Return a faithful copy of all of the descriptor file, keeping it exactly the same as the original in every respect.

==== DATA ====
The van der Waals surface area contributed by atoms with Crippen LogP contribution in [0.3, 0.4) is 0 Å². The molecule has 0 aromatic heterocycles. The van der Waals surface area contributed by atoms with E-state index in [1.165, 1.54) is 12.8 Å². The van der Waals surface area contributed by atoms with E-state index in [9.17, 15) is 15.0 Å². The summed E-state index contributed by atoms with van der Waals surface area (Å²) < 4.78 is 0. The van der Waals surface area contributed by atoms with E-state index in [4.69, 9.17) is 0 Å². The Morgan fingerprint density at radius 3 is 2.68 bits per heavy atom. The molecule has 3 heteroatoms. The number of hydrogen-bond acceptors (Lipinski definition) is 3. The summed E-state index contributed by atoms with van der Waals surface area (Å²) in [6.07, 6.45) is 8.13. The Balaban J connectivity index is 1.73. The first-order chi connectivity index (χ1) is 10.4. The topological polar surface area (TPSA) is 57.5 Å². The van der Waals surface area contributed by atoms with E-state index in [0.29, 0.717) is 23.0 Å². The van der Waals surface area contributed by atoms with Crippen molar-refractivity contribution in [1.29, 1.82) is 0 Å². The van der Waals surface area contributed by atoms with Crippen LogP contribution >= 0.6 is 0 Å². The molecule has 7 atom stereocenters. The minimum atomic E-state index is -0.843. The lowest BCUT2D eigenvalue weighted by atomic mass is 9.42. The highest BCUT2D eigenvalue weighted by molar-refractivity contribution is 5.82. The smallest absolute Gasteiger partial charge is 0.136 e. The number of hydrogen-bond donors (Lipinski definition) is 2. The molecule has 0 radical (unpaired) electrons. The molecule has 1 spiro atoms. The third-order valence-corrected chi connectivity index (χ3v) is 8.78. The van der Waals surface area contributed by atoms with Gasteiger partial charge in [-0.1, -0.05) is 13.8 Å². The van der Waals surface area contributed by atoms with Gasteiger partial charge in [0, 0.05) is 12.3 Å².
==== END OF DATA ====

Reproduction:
The van der Waals surface area contributed by atoms with Crippen LogP contribution in [0.3, 0.4) is 0 Å². The molecule has 0 aromatic heterocycles. The van der Waals surface area contributed by atoms with E-state index in [1.165, 1.54) is 12.8 Å². The van der Waals surface area contributed by atoms with E-state index in [9.17, 15) is 15.0 Å². The summed E-state index contributed by atoms with van der Waals surface area (Å²) < 4.78 is 0. The van der Waals surface area contributed by atoms with E-state index in [4.69, 9.17) is 0 Å². The Morgan fingerprint density at radius 3 is 2.68 bits per heavy atom. The molecule has 3 heteroatoms. The number of hydrogen-bond acceptors (Lipinski definition) is 3. The summed E-state index contributed by atoms with van der Waals surface area (Å²) in [6.07, 6.45) is 8.13. The Balaban J connectivity index is 1.73. The first-order chi connectivity index (χ1) is 10.4. The topological polar surface area (TPSA) is 57.5 Å². The van der Waals surface area contributed by atoms with E-state index in [0.29, 0.717) is 23.0 Å². The van der Waals surface area contributed by atoms with Crippen molar-refractivity contribution in [1.29, 1.82) is 0 Å². The van der Waals surface area contributed by atoms with Crippen LogP contribution >= 0.6 is 0 Å². The molecule has 7 atom stereocenters. The minimum atomic E-state index is -0.843. The lowest BCUT2D eigenvalue weighted by atomic mass is 9.42. The highest BCUT2D eigenvalue weighted by molar-refractivity contribution is 5.82. The smallest absolute Gasteiger partial charge is 0.136 e. The number of hydrogen-bond donors (Lipinski definition) is 2. The molecule has 0 radical (unpaired) electrons. The molecule has 1 spiro atoms. The third-order valence-corrected chi connectivity index (χ3v) is 8.78. The van der Waals surface area contributed by atoms with Gasteiger partial charge in [-0.1, -0.05) is 13.8 Å². The van der Waals surface area contributed by atoms with Gasteiger partial charge in [0, 0.05) is 12.3 Å².